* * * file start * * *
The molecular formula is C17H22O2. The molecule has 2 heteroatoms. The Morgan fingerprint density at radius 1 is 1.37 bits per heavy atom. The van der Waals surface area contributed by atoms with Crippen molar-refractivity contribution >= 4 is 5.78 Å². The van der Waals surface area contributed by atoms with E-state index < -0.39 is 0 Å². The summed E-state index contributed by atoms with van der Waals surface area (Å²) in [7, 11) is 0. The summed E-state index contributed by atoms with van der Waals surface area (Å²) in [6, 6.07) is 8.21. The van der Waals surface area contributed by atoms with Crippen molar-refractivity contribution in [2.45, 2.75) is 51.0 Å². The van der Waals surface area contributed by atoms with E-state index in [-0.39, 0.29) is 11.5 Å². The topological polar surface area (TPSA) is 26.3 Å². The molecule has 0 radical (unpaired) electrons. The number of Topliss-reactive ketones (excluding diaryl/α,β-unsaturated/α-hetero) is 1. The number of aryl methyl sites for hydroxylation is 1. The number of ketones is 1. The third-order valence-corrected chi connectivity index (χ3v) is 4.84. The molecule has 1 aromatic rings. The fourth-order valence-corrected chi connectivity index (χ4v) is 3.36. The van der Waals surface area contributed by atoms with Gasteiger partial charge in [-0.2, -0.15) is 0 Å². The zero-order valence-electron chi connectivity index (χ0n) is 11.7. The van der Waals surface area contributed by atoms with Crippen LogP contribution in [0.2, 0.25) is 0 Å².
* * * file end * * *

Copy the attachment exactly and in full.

The molecular formula is C17H22O2. The molecule has 2 heteroatoms. The Morgan fingerprint density at radius 1 is 1.37 bits per heavy atom. The van der Waals surface area contributed by atoms with Crippen molar-refractivity contribution >= 4 is 5.78 Å². The van der Waals surface area contributed by atoms with E-state index < -0.39 is 0 Å². The summed E-state index contributed by atoms with van der Waals surface area (Å²) in [7, 11) is 0. The summed E-state index contributed by atoms with van der Waals surface area (Å²) in [6, 6.07) is 8.21. The van der Waals surface area contributed by atoms with Crippen molar-refractivity contribution in [2.45, 2.75) is 51.0 Å². The van der Waals surface area contributed by atoms with E-state index in [-0.39, 0.29) is 11.5 Å². The topological polar surface area (TPSA) is 26.3 Å². The molecule has 0 radical (unpaired) electrons. The number of Topliss-reactive ketones (excluding diaryl/α,β-unsaturated/α-hetero) is 1. The number of aryl methyl sites for hydroxylation is 1. The number of ketones is 1. The third-order valence-corrected chi connectivity index (χ3v) is 4.84. The molecule has 1 aromatic rings. The fourth-order valence-corrected chi connectivity index (χ4v) is 3.36. The van der Waals surface area contributed by atoms with Gasteiger partial charge in [-0.2, -0.15) is 0 Å². The zero-order valence-electron chi connectivity index (χ0n) is 11.7. The van der Waals surface area contributed by atoms with Crippen LogP contribution in [0.2, 0.25) is 0 Å².